The second of these assertions can be disposed of readily.  The evidence is undisputed [*374] that plaintiffs had in their possession, at the time of their negotiations with defendant, original letters of inquiry from numerous shipping companies and a consequential number of files of further correspondence between plaintiffs and the inquirers.  Together these comprised a valuable prospective customer list, the existence of which can in no way be challenged.  

The continued secrecy of the construction plans presents a different question.  The District Court entered the following finding of fact:

    " * * *[T]he record shows that Plaintiffs had published to the world, through public uses of the containers and unrestricted publications by circulars and in trade magazines, complete information concerning the subject-matter with which the material (the patent applications and plans) * * * was concerned."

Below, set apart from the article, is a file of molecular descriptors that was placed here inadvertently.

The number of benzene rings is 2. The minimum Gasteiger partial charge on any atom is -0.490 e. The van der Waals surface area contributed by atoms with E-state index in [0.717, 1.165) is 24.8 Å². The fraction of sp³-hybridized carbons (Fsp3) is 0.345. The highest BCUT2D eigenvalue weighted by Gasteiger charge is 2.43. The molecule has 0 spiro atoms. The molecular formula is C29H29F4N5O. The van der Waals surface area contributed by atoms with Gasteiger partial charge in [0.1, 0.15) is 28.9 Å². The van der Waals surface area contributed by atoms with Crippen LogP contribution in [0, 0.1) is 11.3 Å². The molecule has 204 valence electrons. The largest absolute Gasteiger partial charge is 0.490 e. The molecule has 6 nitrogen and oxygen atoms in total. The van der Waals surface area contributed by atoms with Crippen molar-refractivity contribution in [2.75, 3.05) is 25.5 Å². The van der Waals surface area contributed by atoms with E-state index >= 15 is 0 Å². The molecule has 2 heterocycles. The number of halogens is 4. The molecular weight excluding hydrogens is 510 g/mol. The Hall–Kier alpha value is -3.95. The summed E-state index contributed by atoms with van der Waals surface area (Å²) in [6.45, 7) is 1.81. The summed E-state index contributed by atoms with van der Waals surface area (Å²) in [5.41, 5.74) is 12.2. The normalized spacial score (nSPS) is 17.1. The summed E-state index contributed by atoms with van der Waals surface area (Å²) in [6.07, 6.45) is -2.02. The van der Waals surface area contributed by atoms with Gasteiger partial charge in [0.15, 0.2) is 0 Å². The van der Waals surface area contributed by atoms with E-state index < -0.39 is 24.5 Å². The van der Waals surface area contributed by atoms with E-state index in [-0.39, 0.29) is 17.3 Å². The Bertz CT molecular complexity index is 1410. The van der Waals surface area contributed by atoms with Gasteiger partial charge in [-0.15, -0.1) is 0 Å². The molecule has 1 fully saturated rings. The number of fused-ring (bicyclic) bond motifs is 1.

From this the court concluded that no secrets were confidentially disclosed to defendant.

The publicity material did not, in any way, disclose plaintiffs' design.  The outward dimensions were revealed, and the fact that the container employed large double doors, lifting eyelets, stacking sockets and folding legs was publicized.  But this was not equivalent to a disclosure of the structural design, the engineering details, of either the container as a whole or its various working parts.  These could be obtained only by careful inspection of the article and the drawings.  Therefore, in this respect the finding of fact that plaintiffs had, through unrestricted publications in trade magazines and circulars, "Published * * * complete information concerning the subject", was clearly erroneous and must be set aside.  

There is no dispute that 100 of plaintiffs' products had been in public use at the time of the communication.   There is, however, serious debate over the legal consequences of this fact.  The lower court, in refusing plaintiffs recovery, applied the following conclusion of law: